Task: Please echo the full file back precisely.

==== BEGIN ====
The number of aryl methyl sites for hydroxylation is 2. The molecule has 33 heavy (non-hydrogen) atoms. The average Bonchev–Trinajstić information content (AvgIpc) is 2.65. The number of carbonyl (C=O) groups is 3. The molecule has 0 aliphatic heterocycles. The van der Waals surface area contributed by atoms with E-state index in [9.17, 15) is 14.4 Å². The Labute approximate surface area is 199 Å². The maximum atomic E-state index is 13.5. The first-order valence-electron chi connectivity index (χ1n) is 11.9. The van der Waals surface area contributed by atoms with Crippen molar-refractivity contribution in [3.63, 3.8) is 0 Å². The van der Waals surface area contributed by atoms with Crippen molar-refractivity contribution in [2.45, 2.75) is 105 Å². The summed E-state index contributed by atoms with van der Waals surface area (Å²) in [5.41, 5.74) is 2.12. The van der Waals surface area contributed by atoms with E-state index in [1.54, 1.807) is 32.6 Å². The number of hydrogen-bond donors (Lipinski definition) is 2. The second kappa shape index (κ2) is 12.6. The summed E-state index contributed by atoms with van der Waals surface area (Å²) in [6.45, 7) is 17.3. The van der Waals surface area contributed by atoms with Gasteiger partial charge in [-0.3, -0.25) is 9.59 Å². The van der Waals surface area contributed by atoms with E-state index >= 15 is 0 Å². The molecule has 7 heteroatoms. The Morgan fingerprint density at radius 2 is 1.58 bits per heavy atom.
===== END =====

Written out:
The number of aryl methyl sites for hydroxylation is 2. The molecule has 33 heavy (non-hydrogen) atoms. The average Bonchev–Trinajstić information content (AvgIpc) is 2.65. The number of carbonyl (C=O) groups is 3. The molecule has 0 aliphatic heterocycles. The van der Waals surface area contributed by atoms with E-state index in [9.17, 15) is 14.4 Å². The Labute approximate surface area is 199 Å². The maximum atomic E-state index is 13.5. The first-order valence-electron chi connectivity index (χ1n) is 11.9. The van der Waals surface area contributed by atoms with Crippen molar-refractivity contribution in [3.63, 3.8) is 0 Å². The van der Waals surface area contributed by atoms with Crippen molar-refractivity contribution in [2.45, 2.75) is 105 Å². The summed E-state index contributed by atoms with van der Waals surface area (Å²) in [5.41, 5.74) is 2.12. The van der Waals surface area contributed by atoms with E-state index in [1.54, 1.807) is 32.6 Å². The number of hydrogen-bond donors (Lipinski definition) is 2. The second kappa shape index (κ2) is 12.6. The summed E-state index contributed by atoms with van der Waals surface area (Å²) in [6.45, 7) is 17.3. The van der Waals surface area contributed by atoms with Gasteiger partial charge in [-0.3, -0.25) is 9.59 Å². The van der Waals surface area contributed by atoms with E-state index >= 15 is 0 Å². The molecule has 7 heteroatoms. The Morgan fingerprint density at radius 2 is 1.58 bits per heavy atom.